Taken together, this body of research points to a critical role of the FGFs in mediating major depression. FGF-1, as the most potent and widely-acting member of the FGF family, and with its ability to co-regulate both angiogenesis and neurogenesis, would appear to be a good therapeutic candidate to test in patients with chronic depression.
Stress Inhibits Angiogenesis in the Hippocampus Leading to Neuronal Dysfunction
It is now well appreciated that stress plays a major role in the initiation of major depressive order and has a significant impact on the cellular integrity and function of certain brain areas, most notably the limbic structures which include the hippocampus, amygdala and prefrontal cortex (see Figure 1). These areas of the brain communicate with each other and are vital to consolidating memory, decision making and emotional responses.
The exact pathway for how stress damages neurons in these areas of the brain is unclear, but it has been proposed that stress is harmful because stress releases glucocorticoids which impair the capacity of neurons to survive. Another possibility, which has come from more recent studies, indicates that chronic stress may impair the vascular supply and damage neurons in a process very similar to traumatic cerebral vascular injury which is seen in stroke and traumatic brain injury.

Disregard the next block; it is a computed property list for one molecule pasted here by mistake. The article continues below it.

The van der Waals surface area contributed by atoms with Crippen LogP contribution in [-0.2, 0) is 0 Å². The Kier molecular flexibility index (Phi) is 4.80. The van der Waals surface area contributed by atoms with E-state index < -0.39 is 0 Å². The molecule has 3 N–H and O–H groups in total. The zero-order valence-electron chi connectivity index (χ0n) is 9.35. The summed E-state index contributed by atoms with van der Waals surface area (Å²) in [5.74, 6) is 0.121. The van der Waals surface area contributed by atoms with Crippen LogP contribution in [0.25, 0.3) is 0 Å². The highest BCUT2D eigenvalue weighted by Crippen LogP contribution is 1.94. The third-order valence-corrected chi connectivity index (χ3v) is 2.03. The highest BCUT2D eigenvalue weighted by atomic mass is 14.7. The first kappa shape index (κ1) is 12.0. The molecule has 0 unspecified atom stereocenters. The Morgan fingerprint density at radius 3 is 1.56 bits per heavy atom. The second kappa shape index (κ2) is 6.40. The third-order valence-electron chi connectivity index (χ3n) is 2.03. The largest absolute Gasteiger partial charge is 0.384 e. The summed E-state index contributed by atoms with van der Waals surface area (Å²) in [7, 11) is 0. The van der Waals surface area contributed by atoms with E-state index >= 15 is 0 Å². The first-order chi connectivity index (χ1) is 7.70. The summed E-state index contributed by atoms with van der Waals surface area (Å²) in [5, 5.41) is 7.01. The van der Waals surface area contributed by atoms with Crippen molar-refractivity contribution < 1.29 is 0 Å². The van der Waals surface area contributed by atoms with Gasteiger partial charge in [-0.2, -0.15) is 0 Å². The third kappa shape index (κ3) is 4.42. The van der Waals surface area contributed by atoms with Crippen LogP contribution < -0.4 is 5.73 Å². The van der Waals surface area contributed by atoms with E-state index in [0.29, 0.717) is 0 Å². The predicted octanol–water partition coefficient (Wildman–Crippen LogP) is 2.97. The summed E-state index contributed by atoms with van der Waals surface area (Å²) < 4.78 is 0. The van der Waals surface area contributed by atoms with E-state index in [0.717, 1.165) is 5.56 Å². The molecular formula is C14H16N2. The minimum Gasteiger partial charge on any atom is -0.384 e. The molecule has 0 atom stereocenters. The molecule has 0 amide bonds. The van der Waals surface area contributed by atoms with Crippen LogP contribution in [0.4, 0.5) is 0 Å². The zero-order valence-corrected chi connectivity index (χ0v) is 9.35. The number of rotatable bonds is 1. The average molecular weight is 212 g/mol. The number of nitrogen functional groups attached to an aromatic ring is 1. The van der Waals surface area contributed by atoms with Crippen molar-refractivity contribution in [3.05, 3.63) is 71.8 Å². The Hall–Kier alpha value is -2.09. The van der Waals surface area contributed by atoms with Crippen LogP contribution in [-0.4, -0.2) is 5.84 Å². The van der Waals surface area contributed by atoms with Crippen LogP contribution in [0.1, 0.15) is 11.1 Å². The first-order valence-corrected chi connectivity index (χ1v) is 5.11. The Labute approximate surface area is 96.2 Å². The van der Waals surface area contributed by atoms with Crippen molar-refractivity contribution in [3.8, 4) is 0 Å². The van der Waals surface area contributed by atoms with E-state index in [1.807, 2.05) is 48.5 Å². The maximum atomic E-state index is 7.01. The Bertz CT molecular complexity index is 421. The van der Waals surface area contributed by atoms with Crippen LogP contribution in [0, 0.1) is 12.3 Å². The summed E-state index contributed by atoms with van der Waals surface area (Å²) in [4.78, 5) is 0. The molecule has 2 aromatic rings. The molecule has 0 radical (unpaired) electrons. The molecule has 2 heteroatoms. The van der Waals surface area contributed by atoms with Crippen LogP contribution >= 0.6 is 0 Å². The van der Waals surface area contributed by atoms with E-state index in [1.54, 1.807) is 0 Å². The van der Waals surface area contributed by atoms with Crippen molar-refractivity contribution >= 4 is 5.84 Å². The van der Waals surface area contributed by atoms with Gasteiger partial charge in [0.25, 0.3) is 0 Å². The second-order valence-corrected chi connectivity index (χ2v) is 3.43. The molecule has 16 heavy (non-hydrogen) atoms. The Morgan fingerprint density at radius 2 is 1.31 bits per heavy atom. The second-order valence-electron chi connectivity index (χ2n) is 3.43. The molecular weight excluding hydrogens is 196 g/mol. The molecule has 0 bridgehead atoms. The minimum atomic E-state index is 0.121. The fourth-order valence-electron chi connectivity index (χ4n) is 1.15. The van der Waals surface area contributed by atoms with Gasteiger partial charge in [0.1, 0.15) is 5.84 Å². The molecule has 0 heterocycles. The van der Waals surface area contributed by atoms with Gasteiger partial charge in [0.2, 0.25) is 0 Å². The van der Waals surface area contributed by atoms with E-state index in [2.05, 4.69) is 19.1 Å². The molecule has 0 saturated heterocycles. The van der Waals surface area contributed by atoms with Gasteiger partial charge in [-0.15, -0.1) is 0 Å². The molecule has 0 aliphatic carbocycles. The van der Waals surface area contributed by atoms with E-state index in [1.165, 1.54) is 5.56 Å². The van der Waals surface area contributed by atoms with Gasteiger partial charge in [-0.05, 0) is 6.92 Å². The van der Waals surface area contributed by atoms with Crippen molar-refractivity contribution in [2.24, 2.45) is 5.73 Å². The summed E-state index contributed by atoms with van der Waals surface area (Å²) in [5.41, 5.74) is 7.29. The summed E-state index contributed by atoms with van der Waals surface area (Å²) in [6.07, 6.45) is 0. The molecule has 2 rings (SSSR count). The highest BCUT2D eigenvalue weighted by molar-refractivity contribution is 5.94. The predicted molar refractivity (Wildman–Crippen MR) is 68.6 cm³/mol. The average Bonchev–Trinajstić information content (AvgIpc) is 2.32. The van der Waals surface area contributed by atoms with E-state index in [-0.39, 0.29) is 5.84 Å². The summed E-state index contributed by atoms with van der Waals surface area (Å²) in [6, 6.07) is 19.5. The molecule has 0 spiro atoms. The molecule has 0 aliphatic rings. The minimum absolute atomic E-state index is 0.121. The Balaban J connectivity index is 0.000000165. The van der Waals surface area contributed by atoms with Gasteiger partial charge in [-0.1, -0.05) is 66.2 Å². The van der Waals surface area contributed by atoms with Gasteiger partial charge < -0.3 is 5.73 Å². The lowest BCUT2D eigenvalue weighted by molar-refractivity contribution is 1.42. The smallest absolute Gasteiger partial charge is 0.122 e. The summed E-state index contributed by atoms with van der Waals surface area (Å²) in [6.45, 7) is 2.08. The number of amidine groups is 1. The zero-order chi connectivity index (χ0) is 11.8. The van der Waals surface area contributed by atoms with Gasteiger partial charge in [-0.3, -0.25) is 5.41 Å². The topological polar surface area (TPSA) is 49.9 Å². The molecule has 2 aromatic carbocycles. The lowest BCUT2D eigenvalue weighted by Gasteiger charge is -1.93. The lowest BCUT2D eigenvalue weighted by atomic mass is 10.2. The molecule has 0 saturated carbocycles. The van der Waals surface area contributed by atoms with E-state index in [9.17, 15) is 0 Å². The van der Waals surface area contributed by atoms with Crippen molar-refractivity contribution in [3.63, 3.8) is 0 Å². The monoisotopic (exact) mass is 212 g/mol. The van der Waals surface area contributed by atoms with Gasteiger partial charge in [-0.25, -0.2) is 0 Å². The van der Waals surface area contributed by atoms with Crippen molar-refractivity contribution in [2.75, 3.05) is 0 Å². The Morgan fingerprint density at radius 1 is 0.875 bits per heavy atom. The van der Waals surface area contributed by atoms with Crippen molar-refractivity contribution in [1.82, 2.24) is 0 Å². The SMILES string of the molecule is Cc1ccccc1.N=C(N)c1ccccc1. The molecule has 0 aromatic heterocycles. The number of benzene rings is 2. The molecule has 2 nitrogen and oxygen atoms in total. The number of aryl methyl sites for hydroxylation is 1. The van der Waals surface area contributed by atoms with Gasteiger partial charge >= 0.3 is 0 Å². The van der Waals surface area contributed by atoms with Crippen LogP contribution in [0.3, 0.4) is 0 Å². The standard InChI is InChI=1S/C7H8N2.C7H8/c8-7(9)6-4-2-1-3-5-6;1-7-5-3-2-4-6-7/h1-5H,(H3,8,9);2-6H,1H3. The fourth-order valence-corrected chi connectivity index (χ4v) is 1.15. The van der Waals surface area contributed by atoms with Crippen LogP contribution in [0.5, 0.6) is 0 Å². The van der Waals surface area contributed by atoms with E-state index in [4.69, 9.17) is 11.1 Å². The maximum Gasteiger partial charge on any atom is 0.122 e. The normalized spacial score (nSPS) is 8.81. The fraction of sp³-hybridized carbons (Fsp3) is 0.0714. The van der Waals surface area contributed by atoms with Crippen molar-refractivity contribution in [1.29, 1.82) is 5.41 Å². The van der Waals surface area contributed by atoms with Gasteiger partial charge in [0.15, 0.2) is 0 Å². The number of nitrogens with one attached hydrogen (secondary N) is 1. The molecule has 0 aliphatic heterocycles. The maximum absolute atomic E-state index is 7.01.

Stress results in the release of glucocorticoids, such as cortisol, from the adrenal gland as part of the “fight or flight” syndrome. These glucocorticoids or corticosteroids reach the brain and immediately activate very selective areas of the brain in the limbic structures as shown in Figure 4. Using functional MRI with imaging tracers that detect metabolic activity in cells, it can be seen in Figure 4 that glucocorticoids cause a massive explosion of metabolic activity in the limbic system, including the frontal cortex and hippocampus.
Although this activation of the limbic system serves its purpose in the timely “fight or flight” decision of the individual, it has been demonstrated that repeated and constant activation of this response, as is seen in a person under constant stress, leads to pathology in these structures. The neurons become damaged by this relentless stimulation and it is a common finding in autopsies of persons who have died with chronic depression that the volumes of these structures are severely depleted.